A museum in northwestern Ontario receives national recognition
The Atikokan Centennial Museum received the Excellence in Community Engagement award
Its not very often that a small town in northwestern Ontario receives the national recognition they deserve. But for the Atikokan Centennial Museum, that recognition came to them earlier this month from the Ontario Museum Association.
"It's called the Excellence in Community Engagement," curator Lori Fenton said.
"It's recognizing the work that's done in the field."
"It's based on the experience of Jaret Veran," Fention explained, "he was chosen to represent his community at the 2010 Winter Olympics in Vancouver."
Fenton said Veran, whose from Nigigoonsiminikaaning First Nation, along with "300 youths from across Canada who are Metis, Inuit, or Indigenous," were invited to dance in their regalia at the opening ceremony by the First Nations of the west coast.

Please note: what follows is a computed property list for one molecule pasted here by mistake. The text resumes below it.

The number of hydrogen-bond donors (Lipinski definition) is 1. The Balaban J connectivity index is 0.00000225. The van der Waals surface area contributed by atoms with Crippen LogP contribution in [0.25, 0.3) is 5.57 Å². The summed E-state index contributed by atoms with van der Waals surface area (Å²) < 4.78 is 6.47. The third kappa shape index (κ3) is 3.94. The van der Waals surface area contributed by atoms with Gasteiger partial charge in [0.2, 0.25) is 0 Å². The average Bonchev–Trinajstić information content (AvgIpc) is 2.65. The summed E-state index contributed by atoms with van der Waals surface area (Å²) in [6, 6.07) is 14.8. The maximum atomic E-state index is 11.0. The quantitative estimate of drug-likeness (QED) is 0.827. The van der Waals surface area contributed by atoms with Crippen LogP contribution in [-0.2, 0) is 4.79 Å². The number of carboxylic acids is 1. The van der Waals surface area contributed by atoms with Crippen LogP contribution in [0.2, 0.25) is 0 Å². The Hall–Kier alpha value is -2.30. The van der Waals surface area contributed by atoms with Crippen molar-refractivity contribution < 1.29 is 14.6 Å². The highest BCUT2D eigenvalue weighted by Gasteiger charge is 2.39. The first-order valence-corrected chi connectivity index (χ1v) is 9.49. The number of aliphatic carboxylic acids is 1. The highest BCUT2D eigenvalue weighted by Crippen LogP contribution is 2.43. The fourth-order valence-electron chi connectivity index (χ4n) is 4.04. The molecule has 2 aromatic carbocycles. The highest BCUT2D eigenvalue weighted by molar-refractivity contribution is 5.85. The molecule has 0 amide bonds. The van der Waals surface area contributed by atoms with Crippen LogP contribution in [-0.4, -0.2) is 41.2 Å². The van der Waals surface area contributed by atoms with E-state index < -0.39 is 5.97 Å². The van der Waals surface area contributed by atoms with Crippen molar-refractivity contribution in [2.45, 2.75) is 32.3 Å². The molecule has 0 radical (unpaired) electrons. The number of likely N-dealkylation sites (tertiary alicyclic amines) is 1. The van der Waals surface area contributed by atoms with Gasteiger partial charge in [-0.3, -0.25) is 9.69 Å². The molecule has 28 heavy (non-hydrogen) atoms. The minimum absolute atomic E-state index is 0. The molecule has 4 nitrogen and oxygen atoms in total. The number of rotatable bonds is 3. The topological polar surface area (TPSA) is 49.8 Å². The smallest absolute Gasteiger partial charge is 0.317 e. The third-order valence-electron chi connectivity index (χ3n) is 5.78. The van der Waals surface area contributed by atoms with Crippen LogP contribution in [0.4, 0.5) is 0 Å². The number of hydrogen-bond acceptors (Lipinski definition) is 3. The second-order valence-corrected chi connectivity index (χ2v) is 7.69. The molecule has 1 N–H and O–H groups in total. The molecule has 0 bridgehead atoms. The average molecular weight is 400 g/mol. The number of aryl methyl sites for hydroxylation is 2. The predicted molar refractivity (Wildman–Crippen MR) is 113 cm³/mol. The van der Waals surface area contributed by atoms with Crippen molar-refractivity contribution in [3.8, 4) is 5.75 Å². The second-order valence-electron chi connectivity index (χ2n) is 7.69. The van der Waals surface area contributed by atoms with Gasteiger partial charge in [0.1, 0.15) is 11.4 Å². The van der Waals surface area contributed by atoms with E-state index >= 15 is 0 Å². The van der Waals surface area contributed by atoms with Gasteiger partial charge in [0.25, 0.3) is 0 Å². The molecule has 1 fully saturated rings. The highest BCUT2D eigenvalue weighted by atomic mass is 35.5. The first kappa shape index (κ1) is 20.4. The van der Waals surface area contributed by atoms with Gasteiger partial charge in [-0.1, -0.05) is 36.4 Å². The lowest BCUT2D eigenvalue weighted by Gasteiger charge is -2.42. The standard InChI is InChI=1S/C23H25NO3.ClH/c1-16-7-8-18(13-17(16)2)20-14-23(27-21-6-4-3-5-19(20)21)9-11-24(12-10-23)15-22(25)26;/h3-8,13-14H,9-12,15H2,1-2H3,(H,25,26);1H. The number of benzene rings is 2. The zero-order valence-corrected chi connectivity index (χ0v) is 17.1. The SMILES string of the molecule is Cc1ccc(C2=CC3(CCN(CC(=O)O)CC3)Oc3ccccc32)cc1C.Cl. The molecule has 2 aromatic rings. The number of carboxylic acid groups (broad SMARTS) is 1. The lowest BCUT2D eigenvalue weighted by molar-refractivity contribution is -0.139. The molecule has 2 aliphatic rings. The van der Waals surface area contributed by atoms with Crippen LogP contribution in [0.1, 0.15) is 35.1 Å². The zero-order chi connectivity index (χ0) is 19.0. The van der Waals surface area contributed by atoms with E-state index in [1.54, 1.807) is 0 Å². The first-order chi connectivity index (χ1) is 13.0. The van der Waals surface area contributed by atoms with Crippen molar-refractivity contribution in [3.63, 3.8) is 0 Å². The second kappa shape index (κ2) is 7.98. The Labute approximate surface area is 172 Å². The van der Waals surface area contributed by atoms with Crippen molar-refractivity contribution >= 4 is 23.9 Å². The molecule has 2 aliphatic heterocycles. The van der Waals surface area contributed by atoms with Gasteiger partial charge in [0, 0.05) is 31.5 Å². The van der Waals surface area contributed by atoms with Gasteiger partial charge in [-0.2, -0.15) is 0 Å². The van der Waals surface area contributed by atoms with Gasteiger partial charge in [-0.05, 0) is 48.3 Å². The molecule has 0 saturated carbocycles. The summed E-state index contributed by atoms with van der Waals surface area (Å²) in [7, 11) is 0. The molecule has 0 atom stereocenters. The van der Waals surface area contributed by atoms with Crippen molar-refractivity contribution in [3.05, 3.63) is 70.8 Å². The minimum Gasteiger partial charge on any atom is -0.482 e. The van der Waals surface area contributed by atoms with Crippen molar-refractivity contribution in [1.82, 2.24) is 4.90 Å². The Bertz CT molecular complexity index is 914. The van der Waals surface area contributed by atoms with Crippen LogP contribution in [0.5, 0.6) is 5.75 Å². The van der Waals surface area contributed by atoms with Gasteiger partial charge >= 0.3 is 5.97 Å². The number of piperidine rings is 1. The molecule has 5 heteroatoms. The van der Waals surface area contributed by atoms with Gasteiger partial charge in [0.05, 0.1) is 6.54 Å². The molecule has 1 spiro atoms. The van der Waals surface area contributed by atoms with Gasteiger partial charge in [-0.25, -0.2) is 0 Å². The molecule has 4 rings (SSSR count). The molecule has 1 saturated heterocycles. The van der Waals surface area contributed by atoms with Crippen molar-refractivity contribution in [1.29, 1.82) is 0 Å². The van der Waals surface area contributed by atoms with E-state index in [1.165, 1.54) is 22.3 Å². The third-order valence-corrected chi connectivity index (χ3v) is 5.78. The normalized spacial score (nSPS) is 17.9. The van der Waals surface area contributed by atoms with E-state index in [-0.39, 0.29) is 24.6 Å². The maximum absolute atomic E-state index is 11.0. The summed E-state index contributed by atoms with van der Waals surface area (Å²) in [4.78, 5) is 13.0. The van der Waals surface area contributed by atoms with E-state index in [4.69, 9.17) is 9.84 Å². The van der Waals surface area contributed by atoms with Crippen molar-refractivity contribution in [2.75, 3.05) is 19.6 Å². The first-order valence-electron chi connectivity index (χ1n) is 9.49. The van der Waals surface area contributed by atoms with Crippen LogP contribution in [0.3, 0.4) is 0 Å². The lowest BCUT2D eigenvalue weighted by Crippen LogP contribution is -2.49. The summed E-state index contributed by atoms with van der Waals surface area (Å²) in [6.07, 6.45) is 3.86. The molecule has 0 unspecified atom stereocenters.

Made entirely out of deer skin, Fenton said the regalia is more than just a representation of the community as it also showcases the people living in Atikokan as well as Veran's family.
She said the initiative to put the regalia on display at the museum was originally Veran's idea, as "he didn't think it was right to stick it in the back of his closet and never wear it again."
Today the regalia is now hanging proudly in a unique display, made by Veran's brother, at the Atikokan Centennial Museum.
"It really is a beautiful show case. We couldn't have done better if we had made it ourselves," Fenton said.
"For instance, there's a mirror at the back which helps you see and appreciate the artwork at the back of the regalia."
Fenton said having the regalia displayed at the museum is "a representative of part of [Atikokan's] population" and the prestigious award helps others to not only know of it, but to learn about it as well.
The awards were presented in Kingston, Ont. on Oct 12.